Existing methods for analyzing communities and their temporal evolution in dynamic networks can be divided into two classes. For the first class, communities and their evolutions are studied separately (usually community structures are independently extracted at each time step and then in retrospect). For the second class, communities and their evolutions are studied in a unified framework where the temporal smoothness is incorporated into analyzing communities, in order to make community structure more appropriate.

The first method to detect dynamic network structures is proposed by Hopcroft et al. [

To overcome the fluctuation of two-stage approaches, the framework of evolutionary clustering was introduced by Chakrabarti et al. [

An evolutionary spectral clustering approach, proposed by Chi et al. [

DYN-MOGA [

Our DYN-DMLS has a close relationship with DYN-MOGA. It is certain that DYN-MOGA is involved in the comparison. While consensus clustering is the latest algorithm representing the current level of this field, we also take it into the comparison.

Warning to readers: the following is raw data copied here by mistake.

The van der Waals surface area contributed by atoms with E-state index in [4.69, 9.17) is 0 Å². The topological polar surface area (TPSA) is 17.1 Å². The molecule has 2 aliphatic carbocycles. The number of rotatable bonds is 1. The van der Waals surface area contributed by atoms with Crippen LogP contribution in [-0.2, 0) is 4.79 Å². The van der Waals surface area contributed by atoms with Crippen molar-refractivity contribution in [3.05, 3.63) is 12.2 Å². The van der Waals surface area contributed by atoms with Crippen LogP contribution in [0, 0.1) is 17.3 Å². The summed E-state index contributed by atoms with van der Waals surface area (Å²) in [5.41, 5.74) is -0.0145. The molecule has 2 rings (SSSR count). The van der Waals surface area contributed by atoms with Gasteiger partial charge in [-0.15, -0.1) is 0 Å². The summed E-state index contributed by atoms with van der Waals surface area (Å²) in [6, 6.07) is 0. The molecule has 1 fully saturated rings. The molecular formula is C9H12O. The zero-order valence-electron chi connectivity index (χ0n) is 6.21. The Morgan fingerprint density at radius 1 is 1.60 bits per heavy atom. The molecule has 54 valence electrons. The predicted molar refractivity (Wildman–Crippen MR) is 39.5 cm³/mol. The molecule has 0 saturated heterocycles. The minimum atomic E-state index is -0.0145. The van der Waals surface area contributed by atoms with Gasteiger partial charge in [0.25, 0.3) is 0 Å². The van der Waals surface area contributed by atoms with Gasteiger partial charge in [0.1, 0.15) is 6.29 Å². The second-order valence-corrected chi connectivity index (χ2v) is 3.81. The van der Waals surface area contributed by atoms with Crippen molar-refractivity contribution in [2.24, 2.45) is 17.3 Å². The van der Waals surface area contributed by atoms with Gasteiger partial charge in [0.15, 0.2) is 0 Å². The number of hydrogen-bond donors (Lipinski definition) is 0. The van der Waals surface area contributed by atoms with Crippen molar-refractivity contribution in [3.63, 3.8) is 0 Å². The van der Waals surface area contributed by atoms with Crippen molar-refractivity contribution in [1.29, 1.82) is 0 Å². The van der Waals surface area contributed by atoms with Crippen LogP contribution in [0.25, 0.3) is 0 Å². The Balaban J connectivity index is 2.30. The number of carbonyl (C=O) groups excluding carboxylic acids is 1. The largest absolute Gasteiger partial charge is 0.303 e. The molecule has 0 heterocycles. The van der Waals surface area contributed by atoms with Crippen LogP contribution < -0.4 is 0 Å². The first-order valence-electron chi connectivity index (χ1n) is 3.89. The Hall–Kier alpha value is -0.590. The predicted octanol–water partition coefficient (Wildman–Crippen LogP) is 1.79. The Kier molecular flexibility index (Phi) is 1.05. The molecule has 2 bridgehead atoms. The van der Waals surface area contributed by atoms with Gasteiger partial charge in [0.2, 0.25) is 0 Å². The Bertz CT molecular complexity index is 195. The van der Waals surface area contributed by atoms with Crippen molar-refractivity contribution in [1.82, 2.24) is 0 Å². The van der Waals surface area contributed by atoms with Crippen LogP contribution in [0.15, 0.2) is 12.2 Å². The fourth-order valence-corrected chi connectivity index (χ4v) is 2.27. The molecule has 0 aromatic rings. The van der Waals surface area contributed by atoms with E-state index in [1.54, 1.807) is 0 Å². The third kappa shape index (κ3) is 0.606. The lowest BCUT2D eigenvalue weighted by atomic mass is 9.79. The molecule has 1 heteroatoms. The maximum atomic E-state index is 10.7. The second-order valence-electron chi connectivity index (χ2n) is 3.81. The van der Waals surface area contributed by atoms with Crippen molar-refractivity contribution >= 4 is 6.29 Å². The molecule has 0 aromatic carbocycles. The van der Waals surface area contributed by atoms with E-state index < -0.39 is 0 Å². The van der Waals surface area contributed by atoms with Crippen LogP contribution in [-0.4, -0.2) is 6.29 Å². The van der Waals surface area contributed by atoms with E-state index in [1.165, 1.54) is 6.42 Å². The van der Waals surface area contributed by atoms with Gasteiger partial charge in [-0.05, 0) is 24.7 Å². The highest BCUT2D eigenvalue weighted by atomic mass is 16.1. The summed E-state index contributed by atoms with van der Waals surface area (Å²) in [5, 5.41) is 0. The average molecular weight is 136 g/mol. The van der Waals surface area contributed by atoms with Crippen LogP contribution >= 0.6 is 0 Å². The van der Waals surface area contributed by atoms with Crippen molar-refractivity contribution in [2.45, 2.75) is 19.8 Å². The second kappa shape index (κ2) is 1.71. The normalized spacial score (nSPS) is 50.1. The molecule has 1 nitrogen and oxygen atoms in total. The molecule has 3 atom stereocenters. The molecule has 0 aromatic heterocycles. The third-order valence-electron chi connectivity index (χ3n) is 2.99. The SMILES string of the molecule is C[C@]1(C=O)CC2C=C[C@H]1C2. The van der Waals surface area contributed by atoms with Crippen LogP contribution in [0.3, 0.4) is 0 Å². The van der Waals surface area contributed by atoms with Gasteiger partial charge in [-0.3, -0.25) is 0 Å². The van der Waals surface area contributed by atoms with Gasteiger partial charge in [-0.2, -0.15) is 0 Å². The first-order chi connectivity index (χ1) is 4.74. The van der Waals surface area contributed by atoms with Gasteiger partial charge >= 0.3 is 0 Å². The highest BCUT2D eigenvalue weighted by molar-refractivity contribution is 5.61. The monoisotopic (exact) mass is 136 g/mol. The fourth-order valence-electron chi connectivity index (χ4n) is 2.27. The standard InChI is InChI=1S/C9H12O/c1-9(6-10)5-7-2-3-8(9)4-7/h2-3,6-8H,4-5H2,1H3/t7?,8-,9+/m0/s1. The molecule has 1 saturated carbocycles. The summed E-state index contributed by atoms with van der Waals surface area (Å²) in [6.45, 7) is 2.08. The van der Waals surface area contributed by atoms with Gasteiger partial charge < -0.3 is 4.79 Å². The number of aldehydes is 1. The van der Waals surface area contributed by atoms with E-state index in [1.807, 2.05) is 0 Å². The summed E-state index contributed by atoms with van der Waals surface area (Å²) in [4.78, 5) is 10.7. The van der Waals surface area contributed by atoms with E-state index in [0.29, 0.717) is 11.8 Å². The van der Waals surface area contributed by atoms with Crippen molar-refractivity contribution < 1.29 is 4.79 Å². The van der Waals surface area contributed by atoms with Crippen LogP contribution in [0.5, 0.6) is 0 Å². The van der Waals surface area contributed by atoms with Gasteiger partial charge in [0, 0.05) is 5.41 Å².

There is a large amount of researches focusing on other properties of dynamic network besides community structure. Ahmed and Karypis tried to mine the evolution of conserved relational states from dynamic networks in their new paper [

A dynamic network (DN) can be modeled as a sequence of graph

Assuming

As mentioned above, community detection in dynamic networks is a problem which can naturally be formulated with two contradictory objectives. One objective is the community quality at the current time. The other objective is the temporal cost, which measures the distance between two community structures at consecutive time steps. In this paper, the framework of MOEA/D [

MOEA/D maintains a population

(i)